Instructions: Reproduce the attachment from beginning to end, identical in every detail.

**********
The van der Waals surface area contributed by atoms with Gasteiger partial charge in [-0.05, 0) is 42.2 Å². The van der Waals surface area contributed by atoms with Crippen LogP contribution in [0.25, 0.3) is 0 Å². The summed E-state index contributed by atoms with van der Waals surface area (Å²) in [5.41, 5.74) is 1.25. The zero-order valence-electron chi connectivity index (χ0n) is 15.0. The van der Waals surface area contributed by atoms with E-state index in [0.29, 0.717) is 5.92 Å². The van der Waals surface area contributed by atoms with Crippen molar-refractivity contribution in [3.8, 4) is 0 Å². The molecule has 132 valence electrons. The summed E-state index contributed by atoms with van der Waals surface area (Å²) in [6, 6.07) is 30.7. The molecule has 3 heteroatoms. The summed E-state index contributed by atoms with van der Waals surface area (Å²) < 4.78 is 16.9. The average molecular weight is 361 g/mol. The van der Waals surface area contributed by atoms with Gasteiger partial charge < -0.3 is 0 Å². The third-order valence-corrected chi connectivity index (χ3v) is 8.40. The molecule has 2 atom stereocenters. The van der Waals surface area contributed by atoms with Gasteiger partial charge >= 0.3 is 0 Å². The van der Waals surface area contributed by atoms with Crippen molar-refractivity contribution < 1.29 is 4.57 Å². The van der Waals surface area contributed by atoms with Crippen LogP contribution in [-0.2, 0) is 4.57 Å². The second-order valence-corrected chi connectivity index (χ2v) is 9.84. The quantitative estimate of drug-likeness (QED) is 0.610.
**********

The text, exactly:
The van der Waals surface area contributed by atoms with Gasteiger partial charge in [-0.05, 0) is 42.2 Å². The van der Waals surface area contributed by atoms with Crippen LogP contribution in [0.25, 0.3) is 0 Å². The summed E-state index contributed by atoms with van der Waals surface area (Å²) in [5.41, 5.74) is 1.25. The zero-order valence-electron chi connectivity index (χ0n) is 15.0. The van der Waals surface area contributed by atoms with E-state index in [0.29, 0.717) is 5.92 Å². The van der Waals surface area contributed by atoms with Crippen molar-refractivity contribution in [3.8, 4) is 0 Å². The molecule has 132 valence electrons. The summed E-state index contributed by atoms with van der Waals surface area (Å²) in [6, 6.07) is 30.7. The molecule has 3 heteroatoms. The summed E-state index contributed by atoms with van der Waals surface area (Å²) < 4.78 is 16.9. The average molecular weight is 361 g/mol. The van der Waals surface area contributed by atoms with Gasteiger partial charge < -0.3 is 0 Å². The third-order valence-corrected chi connectivity index (χ3v) is 8.40. The molecule has 2 atom stereocenters. The van der Waals surface area contributed by atoms with Gasteiger partial charge >= 0.3 is 0 Å². The van der Waals surface area contributed by atoms with Crippen molar-refractivity contribution < 1.29 is 4.57 Å². The van der Waals surface area contributed by atoms with Crippen LogP contribution in [-0.2, 0) is 4.57 Å². The second-order valence-corrected chi connectivity index (χ2v) is 9.84. The quantitative estimate of drug-likeness (QED) is 0.610.